"...a tremendous fire of musketry and artillery broke out on the extreme right, and called the merry revelers at once to the more serious business of the day. All jumped to their horses 'with hot haste', and hurried to their appropriate posts."
From an account of the July 4th celebrations at General Blair's Headquarters, Georgia, 1864.
Despite inflicting a heavy defeat that Sherman's Union forces at Kennesaw Mountain on June 27, within days the Confederate armies under General Johnston began withdrawing towards their next line of defences along the Chattahoochee River. On July 2, Johnston withdrew from Kennesaw Mountain south towards Smyrna and to the Nickajack Creek area four miles to the west. The Federals followed, rearranging the positions of the various armies and the corps that made up their structures.
By July 3, Major General Frank P. Blair's 17th Corps, Army of the Tennessee, having marched from Kennesaw via Sandtown Road, reached Moss' house near the town of Smyrna after what he claimed was 'an unusually fatiguing march'. Blair (left) had moved his men in rear of Sherman's army toward the right where he had now assigned General Stoneman's cavalry, including Major Myles Keogh, to cover his right flank. Later that day, there were some brief skirmishes with Rebel soldiers when his advance was checked by a line of the enemy's dismounted cavalry in a strong defensive position. Blair reported that:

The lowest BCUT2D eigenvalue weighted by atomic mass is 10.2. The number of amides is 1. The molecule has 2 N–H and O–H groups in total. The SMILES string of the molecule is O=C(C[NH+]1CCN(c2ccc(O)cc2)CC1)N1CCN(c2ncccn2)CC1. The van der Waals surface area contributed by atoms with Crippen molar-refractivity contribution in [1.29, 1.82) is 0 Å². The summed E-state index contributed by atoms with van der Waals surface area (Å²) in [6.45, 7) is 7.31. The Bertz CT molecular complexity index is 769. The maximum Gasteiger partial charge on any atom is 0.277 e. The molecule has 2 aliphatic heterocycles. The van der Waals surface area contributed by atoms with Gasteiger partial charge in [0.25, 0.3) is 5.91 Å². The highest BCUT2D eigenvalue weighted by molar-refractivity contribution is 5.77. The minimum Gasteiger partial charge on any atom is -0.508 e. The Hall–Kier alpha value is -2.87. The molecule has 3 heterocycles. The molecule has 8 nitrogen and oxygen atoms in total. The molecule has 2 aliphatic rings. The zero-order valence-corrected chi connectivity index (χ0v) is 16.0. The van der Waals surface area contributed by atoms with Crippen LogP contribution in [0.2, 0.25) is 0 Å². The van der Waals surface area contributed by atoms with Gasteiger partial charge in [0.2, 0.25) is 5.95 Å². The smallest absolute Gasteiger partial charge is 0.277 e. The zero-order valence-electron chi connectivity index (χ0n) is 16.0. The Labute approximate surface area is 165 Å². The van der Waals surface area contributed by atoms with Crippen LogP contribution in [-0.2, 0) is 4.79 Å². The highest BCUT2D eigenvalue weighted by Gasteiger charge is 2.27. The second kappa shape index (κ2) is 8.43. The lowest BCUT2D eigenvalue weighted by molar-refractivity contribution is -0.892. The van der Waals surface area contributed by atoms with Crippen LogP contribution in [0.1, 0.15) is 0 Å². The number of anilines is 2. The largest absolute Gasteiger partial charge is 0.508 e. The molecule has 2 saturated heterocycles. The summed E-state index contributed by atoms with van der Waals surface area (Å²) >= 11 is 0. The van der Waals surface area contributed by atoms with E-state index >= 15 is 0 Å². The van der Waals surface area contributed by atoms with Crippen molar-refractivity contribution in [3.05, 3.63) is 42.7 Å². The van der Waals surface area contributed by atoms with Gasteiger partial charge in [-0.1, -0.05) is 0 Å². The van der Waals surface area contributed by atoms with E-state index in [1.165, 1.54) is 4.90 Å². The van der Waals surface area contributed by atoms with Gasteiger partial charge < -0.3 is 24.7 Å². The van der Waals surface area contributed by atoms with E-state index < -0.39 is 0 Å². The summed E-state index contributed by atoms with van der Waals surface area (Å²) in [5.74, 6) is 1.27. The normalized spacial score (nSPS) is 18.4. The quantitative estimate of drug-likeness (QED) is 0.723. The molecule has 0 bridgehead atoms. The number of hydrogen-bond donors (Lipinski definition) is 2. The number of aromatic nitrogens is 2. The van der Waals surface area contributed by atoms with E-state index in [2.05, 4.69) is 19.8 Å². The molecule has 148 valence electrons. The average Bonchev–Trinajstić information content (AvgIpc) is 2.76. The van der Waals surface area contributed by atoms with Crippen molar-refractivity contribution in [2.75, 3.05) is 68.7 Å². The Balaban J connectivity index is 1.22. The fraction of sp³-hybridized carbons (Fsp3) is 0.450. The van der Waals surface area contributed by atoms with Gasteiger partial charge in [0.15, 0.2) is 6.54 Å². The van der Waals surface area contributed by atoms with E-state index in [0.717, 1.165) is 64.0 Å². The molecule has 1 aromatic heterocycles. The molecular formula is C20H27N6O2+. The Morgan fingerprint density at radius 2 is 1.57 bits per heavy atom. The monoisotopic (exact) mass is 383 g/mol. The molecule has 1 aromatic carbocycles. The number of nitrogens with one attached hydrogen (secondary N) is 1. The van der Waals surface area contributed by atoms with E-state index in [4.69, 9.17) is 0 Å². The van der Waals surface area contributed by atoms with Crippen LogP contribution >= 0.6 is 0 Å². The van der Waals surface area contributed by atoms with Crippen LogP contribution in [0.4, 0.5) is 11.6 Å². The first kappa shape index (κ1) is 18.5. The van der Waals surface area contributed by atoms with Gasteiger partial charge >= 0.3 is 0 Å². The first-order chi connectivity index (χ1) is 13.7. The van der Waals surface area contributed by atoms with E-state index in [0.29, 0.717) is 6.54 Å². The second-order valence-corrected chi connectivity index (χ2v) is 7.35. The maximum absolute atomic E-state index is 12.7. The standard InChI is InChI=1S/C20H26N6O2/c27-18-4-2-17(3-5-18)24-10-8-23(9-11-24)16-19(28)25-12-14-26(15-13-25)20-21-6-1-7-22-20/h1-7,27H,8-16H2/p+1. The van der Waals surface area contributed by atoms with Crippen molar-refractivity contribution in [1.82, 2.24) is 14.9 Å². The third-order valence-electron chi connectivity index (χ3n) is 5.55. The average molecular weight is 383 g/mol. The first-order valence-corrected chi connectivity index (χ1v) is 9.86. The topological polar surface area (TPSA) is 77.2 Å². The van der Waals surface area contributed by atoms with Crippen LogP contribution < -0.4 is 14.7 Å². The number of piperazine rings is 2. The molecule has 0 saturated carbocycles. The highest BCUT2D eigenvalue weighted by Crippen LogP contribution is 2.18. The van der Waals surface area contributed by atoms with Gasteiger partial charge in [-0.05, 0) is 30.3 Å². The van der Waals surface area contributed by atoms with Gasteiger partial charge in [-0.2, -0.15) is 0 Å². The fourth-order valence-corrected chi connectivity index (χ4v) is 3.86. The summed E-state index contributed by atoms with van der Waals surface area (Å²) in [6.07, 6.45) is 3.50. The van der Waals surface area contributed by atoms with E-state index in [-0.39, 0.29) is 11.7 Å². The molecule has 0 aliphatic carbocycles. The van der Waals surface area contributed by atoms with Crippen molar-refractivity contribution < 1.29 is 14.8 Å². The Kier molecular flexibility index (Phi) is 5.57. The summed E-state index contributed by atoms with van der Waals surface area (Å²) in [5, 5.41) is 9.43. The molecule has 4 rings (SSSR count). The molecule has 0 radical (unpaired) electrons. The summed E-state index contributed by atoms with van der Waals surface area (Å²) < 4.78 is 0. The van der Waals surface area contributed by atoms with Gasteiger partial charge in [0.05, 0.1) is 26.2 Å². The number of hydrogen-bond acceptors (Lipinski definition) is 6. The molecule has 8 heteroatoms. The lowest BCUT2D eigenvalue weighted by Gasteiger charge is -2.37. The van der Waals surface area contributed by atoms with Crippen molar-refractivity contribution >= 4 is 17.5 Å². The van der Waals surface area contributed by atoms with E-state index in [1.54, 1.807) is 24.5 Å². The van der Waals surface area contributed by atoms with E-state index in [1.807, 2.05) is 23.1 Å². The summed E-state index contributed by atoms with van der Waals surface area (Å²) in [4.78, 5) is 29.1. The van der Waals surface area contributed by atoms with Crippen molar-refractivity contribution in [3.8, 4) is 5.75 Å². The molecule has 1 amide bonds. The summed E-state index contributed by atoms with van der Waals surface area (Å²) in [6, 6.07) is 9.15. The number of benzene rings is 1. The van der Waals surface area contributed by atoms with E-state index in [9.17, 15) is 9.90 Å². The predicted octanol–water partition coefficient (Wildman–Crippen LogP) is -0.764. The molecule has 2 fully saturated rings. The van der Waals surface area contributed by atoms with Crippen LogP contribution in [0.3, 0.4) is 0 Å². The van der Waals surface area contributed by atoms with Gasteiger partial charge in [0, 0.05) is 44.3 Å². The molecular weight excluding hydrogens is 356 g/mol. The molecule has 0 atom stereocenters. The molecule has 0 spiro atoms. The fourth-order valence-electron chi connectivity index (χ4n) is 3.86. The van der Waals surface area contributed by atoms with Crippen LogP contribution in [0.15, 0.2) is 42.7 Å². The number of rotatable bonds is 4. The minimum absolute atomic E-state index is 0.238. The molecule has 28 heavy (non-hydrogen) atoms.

'General Stoneman's cavalry connected promptly with my right, and fought with great spirit...assisting materially in driving the enemy.'
The loss of daylight prevented further pursuit, and Blair withdrew the men from beyond a location christened the 'Widow Mitchell's' to an area where, as he wrote, 'the command could get a sufficient supply of water' - The Mable Plantation near Smyrna.
Mable House near Smyrna, as it looks today.
Located on the grounds of this 400 acre plantation was Mable House, later to be used as a Federal hospital. It is unclear if General Blair used the house for his headquarters as his reports from those days simply state, 'In the Field', but the next day was Independence Day, July 4, and the house would seem the ideal location to host the celebratory picnic he held for his officers and guests. Blair's adjutant general was Keogh's good friend, A. J. Alexander, who also happened to be the general's cousin. With Stoneman's cavalry now posted to the 17th Corps and Alexander's connections, it was no surprise that Major Keogh was among those invited to the festivities.